Most people who work in the landscape or gardening industry know about Drip Irrigation and Micro Irrigation. It's been used in some agricultural areas for over 40 years and is increasingly being used by larger and larger farms and groves for everything from grapes to oranges. This has proven to be a vast improvement on the goals of saving water and wise use of water by the industries that depend on it to survive.
In recent years, large landscape companies have also adopted Micro and Drip Irrigation as a way to water a variety of landscapes, keeping the plants well-nourished and saving 50% or more on water usage. Everywhere you look you can see it, little black stakes in the ground with Micro Sprays hidden behind bushes, Drip Irrigation tubing stretching through landscaped flower beds. With ever-increasing awareness of conservation of water, and the importance of being wise with resources, this trend will continue to improve as time goes on.
All of these things are incredible on their own, but they are just the beginning. Where Drip Irrigation is heading now is into the garden and landscape of the average homeowner. Most homeowners shy away from trying to mess with installing irrigation, for fear that it is too complicated or that they will not do it right and create a disaster that will kill all of their plants. But with droughts at a record high, and the desire of many to establish home gardens, that mentality is quickly changing.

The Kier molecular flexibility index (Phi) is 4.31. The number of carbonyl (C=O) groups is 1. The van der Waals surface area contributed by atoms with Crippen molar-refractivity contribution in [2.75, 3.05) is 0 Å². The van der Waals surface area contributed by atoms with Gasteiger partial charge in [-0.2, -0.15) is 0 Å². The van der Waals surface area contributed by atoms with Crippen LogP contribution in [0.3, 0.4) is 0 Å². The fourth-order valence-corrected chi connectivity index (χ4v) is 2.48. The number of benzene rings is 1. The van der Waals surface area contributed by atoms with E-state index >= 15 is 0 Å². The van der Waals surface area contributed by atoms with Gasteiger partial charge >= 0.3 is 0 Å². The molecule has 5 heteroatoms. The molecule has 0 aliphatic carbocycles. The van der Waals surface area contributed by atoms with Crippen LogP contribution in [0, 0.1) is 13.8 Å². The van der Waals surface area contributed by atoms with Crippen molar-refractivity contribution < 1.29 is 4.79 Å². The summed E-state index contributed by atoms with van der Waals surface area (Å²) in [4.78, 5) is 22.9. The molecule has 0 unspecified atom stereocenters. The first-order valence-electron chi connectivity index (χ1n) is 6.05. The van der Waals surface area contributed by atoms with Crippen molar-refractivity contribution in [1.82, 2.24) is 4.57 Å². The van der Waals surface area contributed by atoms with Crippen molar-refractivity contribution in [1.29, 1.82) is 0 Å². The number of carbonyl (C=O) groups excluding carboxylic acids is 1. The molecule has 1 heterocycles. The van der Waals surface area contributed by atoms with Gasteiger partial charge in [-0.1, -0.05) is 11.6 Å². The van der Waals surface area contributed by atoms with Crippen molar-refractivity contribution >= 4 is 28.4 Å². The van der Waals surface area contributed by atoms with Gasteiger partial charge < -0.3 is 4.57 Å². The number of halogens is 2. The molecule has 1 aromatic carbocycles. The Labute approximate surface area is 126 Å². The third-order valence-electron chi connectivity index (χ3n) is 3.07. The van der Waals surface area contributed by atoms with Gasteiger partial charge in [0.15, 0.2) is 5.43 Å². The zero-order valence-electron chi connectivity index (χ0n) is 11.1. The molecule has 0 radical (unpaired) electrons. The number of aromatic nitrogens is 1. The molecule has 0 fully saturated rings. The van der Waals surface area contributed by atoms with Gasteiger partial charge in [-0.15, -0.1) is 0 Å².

The benefits of using Drip Irrigation and Micro Irrigation are tremendous. It's not just about not wasting water. The plants get what they need rather than too much water, which can lead to fungus growth and premature rot in the root systems. Also, many areas in the country that are under drought conditions will allow home owners to use low-flow irrigation products in their landscapes and gardens, rather than sprinklers.
Right now, homeowners across the country are realizing the need to use water wisely and are looking to install their own Micro and Drip Irrigation systems . We applaud that - and encourage others to do the same. A difference can be made, one garden and landscape at a time!
Below is a current drought map of the United States. As you can see there are a lot of areas where water is more scarce.